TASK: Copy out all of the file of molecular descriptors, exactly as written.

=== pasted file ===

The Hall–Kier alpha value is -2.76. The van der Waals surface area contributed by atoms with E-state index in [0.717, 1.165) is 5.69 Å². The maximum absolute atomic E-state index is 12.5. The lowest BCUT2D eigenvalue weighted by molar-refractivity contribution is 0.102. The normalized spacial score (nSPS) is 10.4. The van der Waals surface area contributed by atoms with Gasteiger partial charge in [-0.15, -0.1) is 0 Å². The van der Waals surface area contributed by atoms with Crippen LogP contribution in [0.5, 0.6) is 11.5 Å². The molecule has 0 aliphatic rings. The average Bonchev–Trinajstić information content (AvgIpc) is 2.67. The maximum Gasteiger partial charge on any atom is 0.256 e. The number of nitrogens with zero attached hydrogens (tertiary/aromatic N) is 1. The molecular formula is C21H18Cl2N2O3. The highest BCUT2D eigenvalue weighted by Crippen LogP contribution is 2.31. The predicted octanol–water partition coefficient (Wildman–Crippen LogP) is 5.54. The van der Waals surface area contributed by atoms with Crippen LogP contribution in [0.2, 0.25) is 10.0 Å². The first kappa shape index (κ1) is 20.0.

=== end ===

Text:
The Hall–Kier alpha value is -2.76. The van der Waals surface area contributed by atoms with E-state index in [0.717, 1.165) is 5.69 Å². The maximum absolute atomic E-state index is 12.5. The lowest BCUT2D eigenvalue weighted by molar-refractivity contribution is 0.102. The normalized spacial score (nSPS) is 10.4. The van der Waals surface area contributed by atoms with Gasteiger partial charge in [-0.15, -0.1) is 0 Å². The van der Waals surface area contributed by atoms with Crippen LogP contribution in [0.5, 0.6) is 11.5 Å². The molecule has 0 aliphatic rings. The average Bonchev–Trinajstić information content (AvgIpc) is 2.67. The maximum Gasteiger partial charge on any atom is 0.256 e. The number of nitrogens with zero attached hydrogens (tertiary/aromatic N) is 1. The molecular formula is C21H18Cl2N2O3. The highest BCUT2D eigenvalue weighted by Crippen LogP contribution is 2.31. The predicted octanol–water partition coefficient (Wildman–Crippen LogP) is 5.54. The van der Waals surface area contributed by atoms with Crippen LogP contribution in [0.2, 0.25) is 10.0 Å². The first kappa shape index (κ1) is 20.0.